Japanese stocks sold off on Wednesday, weighed by a stronger yen and after an apparent North Korea missile test that reports said failed.
Reuters, citing Yonhap news agency, reported the isolated nation in the Korean peninsula may have conducted a missile launch with a U.S. military spokesman adding that "a missile appears to have exploded within seconds of launch."
The benchmark Nikkei 225 tumbled down 2.13 percent or 414.5 points at 19,041.38 while the Topix index dropped 2.12 percent or 33.2 points to 1,530.2. The yen traded at 111.4 to the dollar, weakening from an earlier session high of 111.41, but relatively stronger than levels above 113.00 reached in the previous week.
Analysts reckoned the sell-off on the Nikkei was also spurred with the overhang from a stronger yen.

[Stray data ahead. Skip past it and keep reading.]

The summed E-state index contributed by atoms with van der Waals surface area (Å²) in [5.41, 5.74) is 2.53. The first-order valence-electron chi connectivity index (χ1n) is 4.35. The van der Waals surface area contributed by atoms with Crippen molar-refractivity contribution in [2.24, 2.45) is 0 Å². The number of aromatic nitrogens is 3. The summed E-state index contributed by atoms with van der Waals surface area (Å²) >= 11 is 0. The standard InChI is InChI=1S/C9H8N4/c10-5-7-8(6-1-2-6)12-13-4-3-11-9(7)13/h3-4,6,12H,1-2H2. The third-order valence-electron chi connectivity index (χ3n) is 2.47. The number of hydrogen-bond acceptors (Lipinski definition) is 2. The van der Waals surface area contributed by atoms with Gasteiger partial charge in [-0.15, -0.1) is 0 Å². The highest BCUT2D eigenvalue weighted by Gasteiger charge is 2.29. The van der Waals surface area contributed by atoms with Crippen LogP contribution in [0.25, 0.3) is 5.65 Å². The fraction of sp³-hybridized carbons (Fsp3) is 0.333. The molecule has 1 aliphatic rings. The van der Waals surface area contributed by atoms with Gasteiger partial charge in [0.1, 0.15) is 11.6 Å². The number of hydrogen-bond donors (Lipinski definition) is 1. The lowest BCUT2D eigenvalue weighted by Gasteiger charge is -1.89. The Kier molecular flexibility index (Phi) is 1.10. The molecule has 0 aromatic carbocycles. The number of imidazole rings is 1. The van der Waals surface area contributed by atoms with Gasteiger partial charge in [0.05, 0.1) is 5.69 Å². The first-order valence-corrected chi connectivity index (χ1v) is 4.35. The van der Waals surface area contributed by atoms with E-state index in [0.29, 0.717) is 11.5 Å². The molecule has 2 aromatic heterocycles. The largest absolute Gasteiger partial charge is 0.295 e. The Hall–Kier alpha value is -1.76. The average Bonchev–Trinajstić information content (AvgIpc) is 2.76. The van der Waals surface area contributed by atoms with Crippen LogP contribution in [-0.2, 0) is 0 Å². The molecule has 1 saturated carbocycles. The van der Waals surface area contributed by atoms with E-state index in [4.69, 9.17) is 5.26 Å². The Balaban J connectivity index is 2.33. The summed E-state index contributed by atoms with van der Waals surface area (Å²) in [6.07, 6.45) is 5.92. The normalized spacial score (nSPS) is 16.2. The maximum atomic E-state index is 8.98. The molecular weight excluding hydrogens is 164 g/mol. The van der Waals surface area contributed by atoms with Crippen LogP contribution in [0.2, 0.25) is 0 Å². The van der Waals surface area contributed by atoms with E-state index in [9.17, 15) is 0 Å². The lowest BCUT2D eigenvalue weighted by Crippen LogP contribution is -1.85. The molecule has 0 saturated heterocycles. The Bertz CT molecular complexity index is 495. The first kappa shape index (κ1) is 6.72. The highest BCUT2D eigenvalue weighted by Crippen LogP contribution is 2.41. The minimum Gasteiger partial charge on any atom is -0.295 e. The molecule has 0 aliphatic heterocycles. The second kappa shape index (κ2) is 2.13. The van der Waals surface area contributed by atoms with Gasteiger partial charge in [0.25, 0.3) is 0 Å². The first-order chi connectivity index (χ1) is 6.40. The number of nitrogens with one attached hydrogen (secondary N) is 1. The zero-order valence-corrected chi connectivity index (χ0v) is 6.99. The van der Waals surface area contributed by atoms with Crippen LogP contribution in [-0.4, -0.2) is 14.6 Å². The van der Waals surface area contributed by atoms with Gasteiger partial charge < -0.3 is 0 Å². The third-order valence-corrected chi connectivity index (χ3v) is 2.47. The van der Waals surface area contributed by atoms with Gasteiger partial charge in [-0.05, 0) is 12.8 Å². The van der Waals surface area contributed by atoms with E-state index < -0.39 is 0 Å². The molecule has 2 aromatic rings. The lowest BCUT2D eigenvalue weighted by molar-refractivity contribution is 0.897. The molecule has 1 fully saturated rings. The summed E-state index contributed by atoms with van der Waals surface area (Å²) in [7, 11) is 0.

"There is a growing concern that there could be further depreciation movers for the USD, which could see further yen cross strength," Gavin Perry, managing director at Parry International Trading told CNBC.
Perry explained that the concerns over the dollar are due to the "Fed's dovish comments at the recent rate hike, indicating they are less bullish on U.S. growth and the assumed delay in the Trump fiscal reform package which was expected to boost U.S. growth."
South Korean defense stocks traded mixed, but beat the broader benchmark earlier following the North Korea report. Shares of Firstec rose 1.21 percent, Speco fell 0.4 percent and Victek advanced slipped 1.88 percent.